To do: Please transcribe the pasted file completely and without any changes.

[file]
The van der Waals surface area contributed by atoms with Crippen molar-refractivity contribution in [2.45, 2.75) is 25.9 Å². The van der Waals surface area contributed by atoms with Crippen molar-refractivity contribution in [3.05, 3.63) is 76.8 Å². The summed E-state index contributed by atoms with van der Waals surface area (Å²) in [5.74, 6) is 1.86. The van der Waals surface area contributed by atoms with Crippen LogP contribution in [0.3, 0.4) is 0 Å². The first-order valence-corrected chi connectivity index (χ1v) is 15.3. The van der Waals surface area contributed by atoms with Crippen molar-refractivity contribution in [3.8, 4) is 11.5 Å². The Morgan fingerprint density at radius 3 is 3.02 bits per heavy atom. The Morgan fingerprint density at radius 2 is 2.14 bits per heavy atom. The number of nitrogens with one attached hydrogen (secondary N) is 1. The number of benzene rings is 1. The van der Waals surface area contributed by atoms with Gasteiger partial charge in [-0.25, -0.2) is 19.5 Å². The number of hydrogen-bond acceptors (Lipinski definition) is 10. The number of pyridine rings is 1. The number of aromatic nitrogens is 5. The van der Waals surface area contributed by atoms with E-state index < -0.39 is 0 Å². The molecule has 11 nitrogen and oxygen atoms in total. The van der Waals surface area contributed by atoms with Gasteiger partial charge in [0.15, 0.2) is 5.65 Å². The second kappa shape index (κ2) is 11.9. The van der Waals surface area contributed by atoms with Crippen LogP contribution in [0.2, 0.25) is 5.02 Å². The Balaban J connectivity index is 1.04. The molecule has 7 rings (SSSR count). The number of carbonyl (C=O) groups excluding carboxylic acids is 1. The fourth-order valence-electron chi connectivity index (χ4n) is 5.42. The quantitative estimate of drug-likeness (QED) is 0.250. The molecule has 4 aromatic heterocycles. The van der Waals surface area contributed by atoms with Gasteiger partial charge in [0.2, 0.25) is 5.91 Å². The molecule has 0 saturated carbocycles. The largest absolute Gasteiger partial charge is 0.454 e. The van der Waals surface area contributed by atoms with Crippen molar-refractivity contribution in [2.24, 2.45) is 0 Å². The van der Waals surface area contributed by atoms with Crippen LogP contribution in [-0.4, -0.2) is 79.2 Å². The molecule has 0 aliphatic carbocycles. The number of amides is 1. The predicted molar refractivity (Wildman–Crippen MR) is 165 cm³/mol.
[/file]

The van der Waals surface area contributed by atoms with Crippen molar-refractivity contribution in [2.45, 2.75) is 25.9 Å². The van der Waals surface area contributed by atoms with Crippen molar-refractivity contribution in [3.05, 3.63) is 76.8 Å². The summed E-state index contributed by atoms with van der Waals surface area (Å²) in [5.74, 6) is 1.86. The van der Waals surface area contributed by atoms with Crippen LogP contribution in [0.3, 0.4) is 0 Å². The first-order valence-corrected chi connectivity index (χ1v) is 15.3. The van der Waals surface area contributed by atoms with Crippen molar-refractivity contribution in [3.8, 4) is 11.5 Å². The Morgan fingerprint density at radius 3 is 3.02 bits per heavy atom. The Morgan fingerprint density at radius 2 is 2.14 bits per heavy atom. The number of nitrogens with one attached hydrogen (secondary N) is 1. The number of benzene rings is 1. The van der Waals surface area contributed by atoms with Gasteiger partial charge in [-0.25, -0.2) is 19.5 Å². The number of hydrogen-bond acceptors (Lipinski definition) is 10. The number of pyridine rings is 1. The number of aromatic nitrogens is 5. The van der Waals surface area contributed by atoms with E-state index < -0.39 is 0 Å². The molecule has 11 nitrogen and oxygen atoms in total. The van der Waals surface area contributed by atoms with Gasteiger partial charge in [0.15, 0.2) is 5.65 Å². The second kappa shape index (κ2) is 11.9. The van der Waals surface area contributed by atoms with Crippen LogP contribution in [0.2, 0.25) is 5.02 Å². The Balaban J connectivity index is 1.04. The molecule has 7 rings (SSSR count). The number of carbonyl (C=O) groups excluding carboxylic acids is 1. The fourth-order valence-electron chi connectivity index (χ4n) is 5.42. The quantitative estimate of drug-likeness (QED) is 0.250. The molecule has 4 aromatic heterocycles. The van der Waals surface area contributed by atoms with Gasteiger partial charge in [0.2, 0.25) is 5.91 Å². The molecule has 0 saturated carbocycles. The largest absolute Gasteiger partial charge is 0.454 e. The van der Waals surface area contributed by atoms with Crippen molar-refractivity contribution in [2.24, 2.45) is 0 Å². The van der Waals surface area contributed by atoms with Crippen LogP contribution in [-0.4, -0.2) is 79.2 Å². The molecule has 0 aliphatic carbocycles. The number of amides is 1. The predicted molar refractivity (Wildman–Crippen MR) is 165 cm³/mol.